The data structures and code described in this detailed description are typically stored on a computer readable storage medium, which may be any device or medium that can store code and/or data for use by a computer system. This includes, but is not limited to, magnetic and optical storage devices such as disk drives, magnetic tape, CDs (compact discs) and DVDs (digital versatile discs or digital video discs), and computer instruction signals embodied in a transmission medium (with or without a carrier wave upon which the signals are modulated).

For example, the transmission medium may include a communications network, such as the Internet.

FIG. 1 illustrates a computer system **100** in accordance with an embodiment of the present invention. As illustrated in FIG. 1, computer system **100** includes processor **102**, which is coupled to a memory **112** and a peripheral bus **110** through bridge **106**. Bridge **106** can generally include any type of circuitry for coupling components of computer system **100** together.

Processor **102** can include any type of processor, including, but not limited to, a microprocessor, a mainframe computer, a digital signal processor, a personal organizer, a device controller and a computational engine within an appliance. Processor **102** includes an arithmetic unit **104**, which is capable of performing computational operations using floating-point numbers.

Processor **102** communicates with storage device **108** through bridge **106** and peripheral bus **110**. Storage device **108** can include any type of non-volatile storage device that can be coupled to a computer system. This includes, but is not limited to, magnetic, optical, and magneto-optical storage devices, as well as storage devices based on flash memory and/or battery-backed up memory.

Processor **102** communicates with memory **112** through bridge **106**. Memory **112** can include any type of memory that can store code and data for execution by processor **102**. As illustrated in FIG. 1, memory **112** contains computational code for intervals **114**. Computational code **114** contains instructions for the interval operations to be performed on individual operands, or interval values **115**, which are also stored within memory **112**. This computational code **114** and these interval values **115** are described in more detail below with reference to FIGS. 2-5.

Note that although the present invention is described in the context of computer system **100** illustrated in FIG. 1, the present invention can generally operate on any type of computing device that can perform computations involving floating-point numbers. Hence, the present invention is not limited to the computer system **100** illustrated in FIG. **1**.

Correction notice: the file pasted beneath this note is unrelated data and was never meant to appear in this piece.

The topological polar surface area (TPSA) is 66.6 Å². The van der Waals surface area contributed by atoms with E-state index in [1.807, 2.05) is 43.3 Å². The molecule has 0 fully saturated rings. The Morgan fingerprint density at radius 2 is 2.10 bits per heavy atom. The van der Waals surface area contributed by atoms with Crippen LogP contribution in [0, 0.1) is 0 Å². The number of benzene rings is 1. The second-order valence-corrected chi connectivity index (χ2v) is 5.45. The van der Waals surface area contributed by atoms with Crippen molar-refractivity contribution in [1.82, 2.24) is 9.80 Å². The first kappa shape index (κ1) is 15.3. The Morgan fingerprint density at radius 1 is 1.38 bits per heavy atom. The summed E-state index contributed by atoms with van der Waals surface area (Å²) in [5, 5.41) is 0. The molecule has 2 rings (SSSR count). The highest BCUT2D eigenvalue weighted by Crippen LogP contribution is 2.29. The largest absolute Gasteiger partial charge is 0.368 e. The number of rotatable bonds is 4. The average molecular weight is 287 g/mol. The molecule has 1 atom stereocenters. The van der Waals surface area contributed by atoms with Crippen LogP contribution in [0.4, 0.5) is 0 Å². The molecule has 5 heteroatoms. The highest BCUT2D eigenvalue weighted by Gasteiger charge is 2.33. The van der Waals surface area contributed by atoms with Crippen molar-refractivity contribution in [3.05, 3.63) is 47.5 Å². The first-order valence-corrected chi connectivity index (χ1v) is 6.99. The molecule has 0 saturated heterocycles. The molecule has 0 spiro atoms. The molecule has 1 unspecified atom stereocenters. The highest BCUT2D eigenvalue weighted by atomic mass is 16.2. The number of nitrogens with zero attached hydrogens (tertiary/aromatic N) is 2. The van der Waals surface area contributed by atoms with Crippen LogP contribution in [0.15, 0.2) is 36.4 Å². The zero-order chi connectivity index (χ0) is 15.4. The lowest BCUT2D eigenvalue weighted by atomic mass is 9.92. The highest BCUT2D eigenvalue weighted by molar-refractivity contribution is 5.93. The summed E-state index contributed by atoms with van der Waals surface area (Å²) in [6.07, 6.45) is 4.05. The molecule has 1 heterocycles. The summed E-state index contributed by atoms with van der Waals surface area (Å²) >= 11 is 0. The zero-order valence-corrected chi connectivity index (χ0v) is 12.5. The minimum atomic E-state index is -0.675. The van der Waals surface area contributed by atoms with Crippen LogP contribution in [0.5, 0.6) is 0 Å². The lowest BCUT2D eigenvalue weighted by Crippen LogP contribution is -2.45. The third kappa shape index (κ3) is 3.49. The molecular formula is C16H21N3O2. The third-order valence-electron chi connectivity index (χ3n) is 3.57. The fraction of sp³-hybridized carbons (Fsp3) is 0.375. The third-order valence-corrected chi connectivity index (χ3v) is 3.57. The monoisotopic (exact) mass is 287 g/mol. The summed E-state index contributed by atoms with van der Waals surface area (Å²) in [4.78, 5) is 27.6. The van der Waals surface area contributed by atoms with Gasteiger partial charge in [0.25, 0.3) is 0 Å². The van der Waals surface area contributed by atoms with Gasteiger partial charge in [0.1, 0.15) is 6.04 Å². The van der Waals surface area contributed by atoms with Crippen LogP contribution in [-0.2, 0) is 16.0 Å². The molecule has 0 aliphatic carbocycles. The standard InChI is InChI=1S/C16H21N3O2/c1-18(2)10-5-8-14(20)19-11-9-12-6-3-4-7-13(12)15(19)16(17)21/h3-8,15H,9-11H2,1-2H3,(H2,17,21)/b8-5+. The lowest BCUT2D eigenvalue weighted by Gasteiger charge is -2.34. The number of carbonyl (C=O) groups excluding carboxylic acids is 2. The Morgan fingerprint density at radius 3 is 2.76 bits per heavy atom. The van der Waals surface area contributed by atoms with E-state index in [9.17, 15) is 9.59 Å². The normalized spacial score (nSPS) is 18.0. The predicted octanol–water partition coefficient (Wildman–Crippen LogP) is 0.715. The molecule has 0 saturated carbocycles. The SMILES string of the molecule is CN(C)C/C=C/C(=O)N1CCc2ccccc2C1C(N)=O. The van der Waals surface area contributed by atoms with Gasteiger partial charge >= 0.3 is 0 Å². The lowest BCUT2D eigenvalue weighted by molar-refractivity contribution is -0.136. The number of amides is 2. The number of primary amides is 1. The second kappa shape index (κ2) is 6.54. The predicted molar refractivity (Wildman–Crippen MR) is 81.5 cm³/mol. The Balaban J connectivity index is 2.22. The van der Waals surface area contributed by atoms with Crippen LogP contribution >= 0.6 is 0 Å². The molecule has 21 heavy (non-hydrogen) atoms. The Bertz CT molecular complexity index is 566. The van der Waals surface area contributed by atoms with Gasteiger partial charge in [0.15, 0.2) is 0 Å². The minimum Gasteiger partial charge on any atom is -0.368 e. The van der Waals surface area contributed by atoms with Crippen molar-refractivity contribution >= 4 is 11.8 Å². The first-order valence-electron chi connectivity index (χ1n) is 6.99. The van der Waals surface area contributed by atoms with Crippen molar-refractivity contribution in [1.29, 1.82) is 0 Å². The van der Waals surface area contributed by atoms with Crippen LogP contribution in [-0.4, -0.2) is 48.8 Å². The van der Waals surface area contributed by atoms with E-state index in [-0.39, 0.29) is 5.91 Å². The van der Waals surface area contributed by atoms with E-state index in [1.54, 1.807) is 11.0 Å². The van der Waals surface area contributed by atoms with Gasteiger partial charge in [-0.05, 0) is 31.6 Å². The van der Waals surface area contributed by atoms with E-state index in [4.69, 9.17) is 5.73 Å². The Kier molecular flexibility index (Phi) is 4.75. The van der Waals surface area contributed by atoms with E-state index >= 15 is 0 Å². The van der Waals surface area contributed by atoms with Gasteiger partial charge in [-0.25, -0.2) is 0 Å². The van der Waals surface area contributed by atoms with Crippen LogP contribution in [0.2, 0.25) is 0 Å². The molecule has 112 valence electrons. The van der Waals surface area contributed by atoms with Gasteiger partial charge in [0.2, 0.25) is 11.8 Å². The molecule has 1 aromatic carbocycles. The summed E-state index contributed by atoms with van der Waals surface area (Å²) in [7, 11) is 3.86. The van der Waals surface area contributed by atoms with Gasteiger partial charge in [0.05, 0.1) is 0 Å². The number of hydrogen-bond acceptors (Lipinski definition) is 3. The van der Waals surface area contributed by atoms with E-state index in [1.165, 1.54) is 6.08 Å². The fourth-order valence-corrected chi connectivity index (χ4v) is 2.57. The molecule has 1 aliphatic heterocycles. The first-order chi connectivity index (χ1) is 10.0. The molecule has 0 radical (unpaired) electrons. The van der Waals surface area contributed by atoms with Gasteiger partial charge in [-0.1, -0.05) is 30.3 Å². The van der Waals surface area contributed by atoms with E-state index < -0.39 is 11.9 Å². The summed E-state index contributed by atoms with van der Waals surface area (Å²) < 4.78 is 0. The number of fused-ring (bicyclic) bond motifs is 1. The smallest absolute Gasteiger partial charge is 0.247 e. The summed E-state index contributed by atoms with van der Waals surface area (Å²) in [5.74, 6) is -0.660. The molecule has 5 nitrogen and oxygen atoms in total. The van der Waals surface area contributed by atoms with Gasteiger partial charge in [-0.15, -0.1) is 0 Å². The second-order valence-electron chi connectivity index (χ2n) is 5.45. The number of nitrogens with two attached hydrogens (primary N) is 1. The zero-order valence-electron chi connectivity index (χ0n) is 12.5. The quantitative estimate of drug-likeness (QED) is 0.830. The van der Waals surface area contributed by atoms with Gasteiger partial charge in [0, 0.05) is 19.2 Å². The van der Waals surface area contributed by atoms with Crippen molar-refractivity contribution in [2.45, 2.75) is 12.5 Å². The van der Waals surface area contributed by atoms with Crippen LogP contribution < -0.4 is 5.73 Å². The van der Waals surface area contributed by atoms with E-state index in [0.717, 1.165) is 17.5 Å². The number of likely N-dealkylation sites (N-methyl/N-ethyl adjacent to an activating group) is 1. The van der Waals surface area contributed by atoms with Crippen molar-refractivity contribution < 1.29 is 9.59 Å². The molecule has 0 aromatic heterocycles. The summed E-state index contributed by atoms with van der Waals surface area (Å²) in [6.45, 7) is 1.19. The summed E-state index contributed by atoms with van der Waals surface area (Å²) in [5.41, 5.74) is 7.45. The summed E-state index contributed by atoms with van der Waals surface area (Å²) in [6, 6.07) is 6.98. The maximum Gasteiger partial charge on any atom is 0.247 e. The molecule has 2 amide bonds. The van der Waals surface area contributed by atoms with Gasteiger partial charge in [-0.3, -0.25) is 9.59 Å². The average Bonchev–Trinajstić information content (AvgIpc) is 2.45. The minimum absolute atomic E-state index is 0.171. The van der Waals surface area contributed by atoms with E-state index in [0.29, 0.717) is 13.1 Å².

FIG. 2 illustrates the process of compiling and using code for interval computations in accordance with an embodiment of the present invention. The system starts with source code **202**, which specifies a number of computational operations involving intervals. Source code **202** passes through compiler **204**, which converts source code **202** into executable code form **206** for interval computations. Processor **102** retrieves executable code **206** and uses it to control the operation of arithmetic unit **104**.

Processor **102** also retrieves interval values **115** from memory **112** and passes these interval values **115** through arithmetic unit **104** to produce results **212**. Results **212** can also include interval values.

Note that the term “compilation” as used in this specification is to be construed broadly to include pre-compilation and just-in-time compilation, as well as use of an interpreter that interprets instructions at run-time. Hence, the term “compiler” as used in the specification and the claims refers to pre-compilers, just-in-time compilers and interpreters.

FIG. 3 illustrates arithmetic unit **104** for interval computations in more detail accordance with an embodiment of the present invention. Details regarding the construction of such an arithmetic unit are well known in the art. For example, see U.S. patent applications Ser. Nos. 5,687,106 and 6,044,454, which are hereby incorporated by reference in order to provide details on the construction of such an arithmetic unit. Arithmetic unit **104** receives intervals **302** and **312** as inputs and produces interval **322** as an output.

In the embodiment illustrated in FIG. 3, interval **302** includes a first floating-point number **304** representing a first endpoint of interval **302**, and a second floating-point number **306** representing a second endpoint of interval **302**. Similarly, interval **312** includes a first floating-point number **314** representing a first endpoint of interval **312**, and a second floating-point number **316** representing a second endpoint of interval **312**. Also, the resulting interval **322** includes a first floating-point number **324** representing a first endpoint of interval **322**, and a second floating-point number **326** representing a second endpoint of interval **322**.

Note that arithmetic unit **104** includes circuitry for performing the interval operations that are outlined in FIG. **5**. This circuitry enables the interval operations to be performed efficiently.

However, note that the present invention can also be applied to computing devices that do not include special-purpose hardware for performing interval operations. In such computing devices, compiler **204** converts interval operations into a executable code that can be executed using standard computational hardware that is not specially designed for interval operations.